I’ve just read this and ‘Excellent Women’ and am delighted to find someone who comes close to providing the rewards of Jane Austen. The more I thought back on the book, the better it became, as things fell into place so subtly. The pent-up frustrations, the overflowing but understated desires and the shocking developments are very well handled, and it is pleasantly surprising how modern in attitudes this 1958 novel is. It made me laugh out loud when someone admitted to a dangerous liaison with a character from ‘Jane and Prudence’, and the final page of Chapter 1 made me gasp, as it hit me with one felicity after another.
    I’m amazed you gave it 6 out of 10, Anne, in your otherwise excellent review. I read Turgenev’s short novel ‘First Love’ just before it, and that has been called “the best love story I know” by Betjeman and “one of the few perfect achievements in fiction” by David Cecil, but ‘A Glass of Blessings’, a similar novel in many ways, gave just as much pleasure and was beautifully written throughout, so what does Pym need to do to be given a ten, change her name?

  7. annebrooke
    November 25, 2010

    Thanks, Harrison & Conor!

    Conor: my 6 rating was for the Happy Reads marker. It didn’t make me laugh out loud, which is what my Happy Reads rating series is about. However, the book did affect me to the good in other ways, which is why I also added in a Literary rating of 9 out of 10, to avoid confusion (that alas does not seem to have been avoided!). I gave it a 9 under this header as it did take me a while to get into it. I hope that clears up the issue.


  8. Lisa
    November 25, 2010

    Super review, Anne. I am going to read this over Christmas. Will let you know what I make of it. Many thanks.

  9. Nikki
    November 25, 2010

    Barbara Pym is a familiar name to me (I couldn’t say why). I’ve never read anything by her though so maybe I should. This seems a good place to start! Thank you, Anne.

  10. annebrooke
    November 25, 2010

    Enjoy, Lisa & Nikki! 🙂

  11. Jackie
    November 25, 2010

    I read a lot of Pym in my twenties, so was looking forward to this review & it didn’t disappoint. The word “quiet” is appropriate, as you say, since there is so much bubbling underneath that placid exterior of her characters. Like you, I also enjoyed the subtle humor & insight into people’s personalities that Pym is so very good at. The rhubarb quote had me laughing here.
    You’ve made me want to reread some of Pym’s novels again. Thanks for this lovely review.

  12. annebrooke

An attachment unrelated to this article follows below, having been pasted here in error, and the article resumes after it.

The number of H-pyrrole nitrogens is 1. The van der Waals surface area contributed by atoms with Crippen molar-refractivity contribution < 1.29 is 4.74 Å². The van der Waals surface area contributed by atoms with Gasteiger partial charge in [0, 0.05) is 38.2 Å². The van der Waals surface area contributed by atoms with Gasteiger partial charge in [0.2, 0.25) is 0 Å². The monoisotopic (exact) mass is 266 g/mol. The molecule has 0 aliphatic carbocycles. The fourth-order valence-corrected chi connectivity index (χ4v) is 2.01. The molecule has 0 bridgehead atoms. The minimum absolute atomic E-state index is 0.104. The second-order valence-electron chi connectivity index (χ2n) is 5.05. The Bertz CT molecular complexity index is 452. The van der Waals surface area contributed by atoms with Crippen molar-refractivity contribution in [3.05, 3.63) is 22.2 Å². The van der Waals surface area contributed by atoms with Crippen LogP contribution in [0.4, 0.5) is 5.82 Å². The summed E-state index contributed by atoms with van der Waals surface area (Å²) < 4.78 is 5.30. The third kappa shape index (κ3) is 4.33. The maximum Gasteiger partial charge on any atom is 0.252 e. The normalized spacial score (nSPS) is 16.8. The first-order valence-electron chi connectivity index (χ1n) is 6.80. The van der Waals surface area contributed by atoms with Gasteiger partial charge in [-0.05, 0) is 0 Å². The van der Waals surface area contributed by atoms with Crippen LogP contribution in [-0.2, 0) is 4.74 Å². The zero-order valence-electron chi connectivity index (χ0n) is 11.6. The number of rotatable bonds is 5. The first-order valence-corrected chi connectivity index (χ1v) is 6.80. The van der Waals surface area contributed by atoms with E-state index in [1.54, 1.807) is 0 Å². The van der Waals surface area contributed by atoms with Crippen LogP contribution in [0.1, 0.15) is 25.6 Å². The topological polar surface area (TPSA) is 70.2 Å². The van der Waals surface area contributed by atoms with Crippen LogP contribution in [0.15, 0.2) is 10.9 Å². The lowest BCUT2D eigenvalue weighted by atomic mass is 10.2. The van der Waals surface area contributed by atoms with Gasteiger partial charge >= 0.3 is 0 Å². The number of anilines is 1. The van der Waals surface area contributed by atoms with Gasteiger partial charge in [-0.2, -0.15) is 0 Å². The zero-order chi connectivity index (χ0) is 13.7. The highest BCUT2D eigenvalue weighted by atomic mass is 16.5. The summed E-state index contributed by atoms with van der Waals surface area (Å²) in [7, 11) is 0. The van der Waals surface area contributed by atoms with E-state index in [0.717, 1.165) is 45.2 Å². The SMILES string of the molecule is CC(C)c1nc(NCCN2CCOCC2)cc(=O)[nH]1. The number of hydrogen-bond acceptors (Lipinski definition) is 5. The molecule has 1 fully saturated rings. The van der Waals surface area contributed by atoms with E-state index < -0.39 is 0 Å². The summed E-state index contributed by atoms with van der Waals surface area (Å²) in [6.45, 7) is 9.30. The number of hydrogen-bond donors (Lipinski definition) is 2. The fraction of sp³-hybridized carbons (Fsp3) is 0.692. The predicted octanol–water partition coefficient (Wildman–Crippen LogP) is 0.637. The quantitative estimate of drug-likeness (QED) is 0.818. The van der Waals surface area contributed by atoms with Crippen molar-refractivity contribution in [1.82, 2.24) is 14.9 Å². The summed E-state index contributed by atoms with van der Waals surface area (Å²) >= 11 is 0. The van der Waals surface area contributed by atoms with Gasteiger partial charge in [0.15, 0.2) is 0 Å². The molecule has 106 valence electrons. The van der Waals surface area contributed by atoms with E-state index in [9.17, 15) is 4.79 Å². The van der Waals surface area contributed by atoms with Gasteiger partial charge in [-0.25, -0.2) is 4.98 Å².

November 25, 2010

    Yes, as a lover of rhubarb, I was amused by that! Thanks, Jackie 🙂

  13. Tom Sopko
    November 26, 2010

    This is a lovely review, thank you so much for sharing it. Many contemporary readers find that they have to slow down when reading Barbara Pym; on the surface they may appear to be “books about nothing,” since it is not the events described but her narrators’ inner observations and reactions that make the books uniquely hers. There is a lot of wry humor and irony as well as more than a little private torment and disappointment lurking under the well-bred, well-mannered surface of her novels.

    Readers who enjoy this novel might be interested in the papers presented at the most recent North American Conference of the Barbara Pym Society, which focused on A Glass of Blessings. They are the first six items listed at .

    Tom Sopko
    North American Organizer for The Barbara Pym Society

  14. annebrooke
    November 26, 2010

    Thanks for the comments, Tom – and many thanks for dropping in, and for the link also. I shall certainly be reading more of Pym’s work in the future.

    All good wishes!


  15. Hilary
    November 27, 2010

    Anne – I think Excellent Women surpasses A Glass Of Blessings, and I’m sure you would enjoy it. Both are also thoroughly London novels – Barbara Pym has a wonderful sense of place regarding London, especially the rather less fashionable parts, which seems rather to break down when she writes of other places. It’s one of the subtle pleasures for me, the way London comes so vividly to life in her novels. Having said that, I’m also very fond of Some Tame Gazelle (not London-set), an earlier novel, and more exuberant than EW or AGOB, but which feeds my addiction for her church-themed novels.

  16. annebrooke
    November 27, 2010

    Thanks, Hilary – my reading list grows apace! 🙂

  17. Donna
    May 18, 2013

    What a wonderful review. You captured the many beguiling facets of a Pym novel. I was wondering though what novels rated a 9 or 10 on your happy reads index. Tried searching for this to no avail

  18. Pingback: Sybil arranged the flowers in a heavy cut glass vase, rather badly. | Pechorin's Journal

  19. Pingback: Barbara Pym’s Jane and Prudence | Vulpes Libris

  20. ninevoices
    June 1, 2016

    ‘…A novel of kindness observed and gracefully appreciated.’ You have brought out in this marvellous review the underlying goodness in Barbara Pym’s world view – the way she accepts people as they are, pokes fun without ever being cruel, and gives a sense of human togetherness with every individual being of unique value. One of the aspects I love most about A Glass of Blessings is the quiet acceptance of homosexuality as a natural part of life. Rather touchingly Piers and Keith reappear in No Fond Return of Love, still together and on holiday with Wilmet and Rodney.

  21. Tanya van Hasselt
    January 19, 2019

    I’ve just revisited this superb review – just as wonderful as I remembered it being (and when I commented on it as ninevoices) Thank you for such insight and sympathy – I love the way you emphasise the goodness and kindness in the novel.

  22. Sarah P
    June 18, 2022

    quietly perfect review of a quietly perfect novel.